Chronic sleep loss is the silent creativity killer. It impacts your attention, your memory, your moods, and your ability to “think outside the box.”
In this conversation with University of Pennsylvania sleep researcher Sigrid Veasey, I explore how getting a good night’s rest sets the tone for your entire waking workday. And how so many shortcomings of performance — and patience — can be traced back to a lack of sleep.
We dig into what, exactly, your brain is doing while you’re unconscious (hint: housekeeping), how to figure out what the optimal amount of sleep is for you, and why we should all adopt a pre-bedtime “cool down” routine.
Key takeaways from the conversation:
- How and why chronic sleep loss impacts your creative problem-solving abilities
- What to do if you’re waking up with anxiety in the middle of the night (or have insomnia)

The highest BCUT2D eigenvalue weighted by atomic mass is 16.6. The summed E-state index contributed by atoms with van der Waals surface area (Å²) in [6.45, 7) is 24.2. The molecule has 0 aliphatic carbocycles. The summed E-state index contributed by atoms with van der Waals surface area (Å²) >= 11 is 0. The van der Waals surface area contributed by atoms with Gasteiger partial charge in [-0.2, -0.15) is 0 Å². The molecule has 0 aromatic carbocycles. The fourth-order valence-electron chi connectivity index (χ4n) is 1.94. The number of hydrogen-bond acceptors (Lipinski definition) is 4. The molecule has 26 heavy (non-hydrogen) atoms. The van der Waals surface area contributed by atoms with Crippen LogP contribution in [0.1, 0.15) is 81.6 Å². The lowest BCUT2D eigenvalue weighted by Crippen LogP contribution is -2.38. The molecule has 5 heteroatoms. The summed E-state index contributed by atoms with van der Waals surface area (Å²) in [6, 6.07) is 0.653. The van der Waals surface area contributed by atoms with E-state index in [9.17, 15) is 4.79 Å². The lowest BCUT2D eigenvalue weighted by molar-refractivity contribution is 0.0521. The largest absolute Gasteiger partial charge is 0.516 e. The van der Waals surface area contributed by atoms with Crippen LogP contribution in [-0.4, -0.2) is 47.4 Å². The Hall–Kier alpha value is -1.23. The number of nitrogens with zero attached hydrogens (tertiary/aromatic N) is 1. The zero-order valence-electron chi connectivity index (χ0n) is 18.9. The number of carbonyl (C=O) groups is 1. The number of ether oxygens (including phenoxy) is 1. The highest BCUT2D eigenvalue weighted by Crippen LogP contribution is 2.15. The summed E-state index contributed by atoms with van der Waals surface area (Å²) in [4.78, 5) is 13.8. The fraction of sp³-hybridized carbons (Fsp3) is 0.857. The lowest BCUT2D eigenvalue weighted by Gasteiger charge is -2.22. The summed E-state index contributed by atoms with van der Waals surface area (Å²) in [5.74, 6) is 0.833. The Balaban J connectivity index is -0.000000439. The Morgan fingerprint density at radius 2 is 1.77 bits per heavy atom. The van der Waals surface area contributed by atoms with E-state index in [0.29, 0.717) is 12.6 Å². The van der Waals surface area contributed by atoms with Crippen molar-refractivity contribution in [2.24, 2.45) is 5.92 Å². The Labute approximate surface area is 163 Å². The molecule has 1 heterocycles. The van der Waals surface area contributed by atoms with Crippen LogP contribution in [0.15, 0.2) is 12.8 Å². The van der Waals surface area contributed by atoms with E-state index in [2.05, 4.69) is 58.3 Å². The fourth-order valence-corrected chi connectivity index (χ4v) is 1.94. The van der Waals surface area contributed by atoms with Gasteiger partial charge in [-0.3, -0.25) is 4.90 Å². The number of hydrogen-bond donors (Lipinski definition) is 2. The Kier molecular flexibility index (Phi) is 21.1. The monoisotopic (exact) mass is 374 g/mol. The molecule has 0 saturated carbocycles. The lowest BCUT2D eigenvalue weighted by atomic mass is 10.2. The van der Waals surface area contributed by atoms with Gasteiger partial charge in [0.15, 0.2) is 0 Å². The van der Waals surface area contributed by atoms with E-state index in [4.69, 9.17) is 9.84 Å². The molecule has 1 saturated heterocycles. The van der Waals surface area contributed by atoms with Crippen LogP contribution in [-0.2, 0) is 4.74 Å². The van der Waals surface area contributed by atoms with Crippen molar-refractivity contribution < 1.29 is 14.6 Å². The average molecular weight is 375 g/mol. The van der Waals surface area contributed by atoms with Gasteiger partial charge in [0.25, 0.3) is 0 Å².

- How to figure out what the optimal amount of sleep is for you
- What habits to change if you want to get a better night’s rest
- Why you should take a “sleep vacation”
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“I ask patients to really step back and figure out, ‘What is the amount of sleep you need not to exist but to thrive?’ What’s the amount of sleep that you need to feel energized, excited, enthused about your life, your family, your friends? What’s that amount of sleep?”
“What we’ve only come to realize recently is that the brain is pretty far from resting during sleep… the brain is actively cleaning synapses and reinforcing important ones. So not getting sleep means you’re not doing your house keeping.”
“If you get more sleep, you can a) be more efficient, b) be more creative, and c) be more of a think-outside-the-box person.”
If you want to dive deeper on some of the ideas Sigrid and I discuss:
- How chronic sleep loss decays your mind and body
- The impacts of blue light on your ability to fall asleep
- How to take a coffee nap
- Circadian rhythms
- Follow Sigrid’s work: Website
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